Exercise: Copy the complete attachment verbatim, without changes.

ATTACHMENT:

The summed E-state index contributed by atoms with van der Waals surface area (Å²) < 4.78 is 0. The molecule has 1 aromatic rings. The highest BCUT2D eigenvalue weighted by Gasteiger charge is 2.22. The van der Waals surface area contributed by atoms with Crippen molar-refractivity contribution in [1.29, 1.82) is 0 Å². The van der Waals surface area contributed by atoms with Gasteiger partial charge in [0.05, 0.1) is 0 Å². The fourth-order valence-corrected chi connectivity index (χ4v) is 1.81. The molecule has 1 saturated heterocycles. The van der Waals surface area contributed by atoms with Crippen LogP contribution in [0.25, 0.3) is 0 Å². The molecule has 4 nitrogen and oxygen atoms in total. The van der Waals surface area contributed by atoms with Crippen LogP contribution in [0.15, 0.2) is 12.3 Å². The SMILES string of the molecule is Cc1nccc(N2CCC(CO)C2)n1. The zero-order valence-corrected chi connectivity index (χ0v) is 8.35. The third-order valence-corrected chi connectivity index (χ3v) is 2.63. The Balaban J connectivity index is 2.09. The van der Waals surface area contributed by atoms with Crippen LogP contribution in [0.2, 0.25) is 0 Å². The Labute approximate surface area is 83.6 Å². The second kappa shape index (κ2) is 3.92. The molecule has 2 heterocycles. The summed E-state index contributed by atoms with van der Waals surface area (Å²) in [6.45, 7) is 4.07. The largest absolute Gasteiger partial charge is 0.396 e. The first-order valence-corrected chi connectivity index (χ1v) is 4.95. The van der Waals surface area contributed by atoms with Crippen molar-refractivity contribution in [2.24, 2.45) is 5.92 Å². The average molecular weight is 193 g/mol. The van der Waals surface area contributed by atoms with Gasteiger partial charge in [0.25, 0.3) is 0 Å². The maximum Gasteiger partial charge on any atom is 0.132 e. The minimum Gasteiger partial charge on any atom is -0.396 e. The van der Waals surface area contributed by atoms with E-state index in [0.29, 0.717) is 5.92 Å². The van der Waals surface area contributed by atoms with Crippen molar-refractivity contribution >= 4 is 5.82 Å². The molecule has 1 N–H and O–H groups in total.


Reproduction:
The summed E-state index contributed by atoms with van der Waals surface area (Å²) < 4.78 is 0. The molecule has 1 aromatic rings. The highest BCUT2D eigenvalue weighted by Gasteiger charge is 2.22. The van der Waals surface area contributed by atoms with Crippen molar-refractivity contribution in [1.29, 1.82) is 0 Å². The van der Waals surface area contributed by atoms with Gasteiger partial charge in [0.05, 0.1) is 0 Å². The fourth-order valence-corrected chi connectivity index (χ4v) is 1.81. The molecule has 1 saturated heterocycles. The van der Waals surface area contributed by atoms with Crippen LogP contribution in [0.25, 0.3) is 0 Å². The molecule has 4 nitrogen and oxygen atoms in total. The van der Waals surface area contributed by atoms with Crippen LogP contribution in [0.15, 0.2) is 12.3 Å². The SMILES string of the molecule is Cc1nccc(N2CCC(CO)C2)n1. The zero-order valence-corrected chi connectivity index (χ0v) is 8.35. The third-order valence-corrected chi connectivity index (χ3v) is 2.63. The Balaban J connectivity index is 2.09. The van der Waals surface area contributed by atoms with Crippen LogP contribution in [0.2, 0.25) is 0 Å². The Labute approximate surface area is 83.6 Å². The second kappa shape index (κ2) is 3.92. The molecule has 2 heterocycles. The summed E-state index contributed by atoms with van der Waals surface area (Å²) in [6.45, 7) is 4.07. The largest absolute Gasteiger partial charge is 0.396 e. The first-order valence-corrected chi connectivity index (χ1v) is 4.95. The van der Waals surface area contributed by atoms with Crippen molar-refractivity contribution in [2.24, 2.45) is 5.92 Å². The average molecular weight is 193 g/mol. The van der Waals surface area contributed by atoms with Gasteiger partial charge in [0.25, 0.3) is 0 Å². The maximum Gasteiger partial charge on any atom is 0.132 e. The minimum Gasteiger partial charge on any atom is -0.396 e. The van der Waals surface area contributed by atoms with E-state index in [0.29, 0.717) is 5.92 Å². The van der Waals surface area contributed by atoms with Crippen molar-refractivity contribution >= 4 is 5.82 Å². The molecule has 1 N–H and O–H groups in total.